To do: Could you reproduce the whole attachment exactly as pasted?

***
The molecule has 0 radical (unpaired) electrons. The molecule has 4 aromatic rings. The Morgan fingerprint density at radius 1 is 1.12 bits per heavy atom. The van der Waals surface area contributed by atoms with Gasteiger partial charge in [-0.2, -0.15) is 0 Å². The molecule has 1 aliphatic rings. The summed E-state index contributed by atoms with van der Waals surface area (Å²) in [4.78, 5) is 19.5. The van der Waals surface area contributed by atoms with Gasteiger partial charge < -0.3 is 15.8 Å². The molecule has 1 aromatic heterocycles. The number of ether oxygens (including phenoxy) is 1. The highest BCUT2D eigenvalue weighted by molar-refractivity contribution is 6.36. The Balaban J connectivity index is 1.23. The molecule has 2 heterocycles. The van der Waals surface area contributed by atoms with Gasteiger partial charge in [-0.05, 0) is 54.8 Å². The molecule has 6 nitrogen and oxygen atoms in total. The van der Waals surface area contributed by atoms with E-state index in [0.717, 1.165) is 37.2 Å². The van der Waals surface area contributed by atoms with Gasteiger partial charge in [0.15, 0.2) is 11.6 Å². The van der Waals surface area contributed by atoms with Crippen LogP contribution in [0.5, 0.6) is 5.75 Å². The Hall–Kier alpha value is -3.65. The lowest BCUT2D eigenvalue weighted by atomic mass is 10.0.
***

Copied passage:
The molecule has 0 radical (unpaired) electrons. The molecule has 4 aromatic rings. The Morgan fingerprint density at radius 1 is 1.12 bits per heavy atom. The van der Waals surface area contributed by atoms with Gasteiger partial charge in [-0.2, -0.15) is 0 Å². The molecule has 1 aliphatic rings. The summed E-state index contributed by atoms with van der Waals surface area (Å²) in [4.78, 5) is 19.5. The van der Waals surface area contributed by atoms with Gasteiger partial charge < -0.3 is 15.8 Å². The molecule has 1 aromatic heterocycles. The number of ether oxygens (including phenoxy) is 1. The highest BCUT2D eigenvalue weighted by molar-refractivity contribution is 6.36. The Balaban J connectivity index is 1.23. The molecule has 2 heterocycles. The van der Waals surface area contributed by atoms with Gasteiger partial charge in [-0.05, 0) is 54.8 Å². The molecule has 6 nitrogen and oxygen atoms in total. The van der Waals surface area contributed by atoms with E-state index in [0.717, 1.165) is 37.2 Å². The van der Waals surface area contributed by atoms with Gasteiger partial charge in [0.15, 0.2) is 11.6 Å². The van der Waals surface area contributed by atoms with Crippen LogP contribution in [0.5, 0.6) is 5.75 Å². The Hall–Kier alpha value is -3.65. The lowest BCUT2D eigenvalue weighted by atomic mass is 10.0.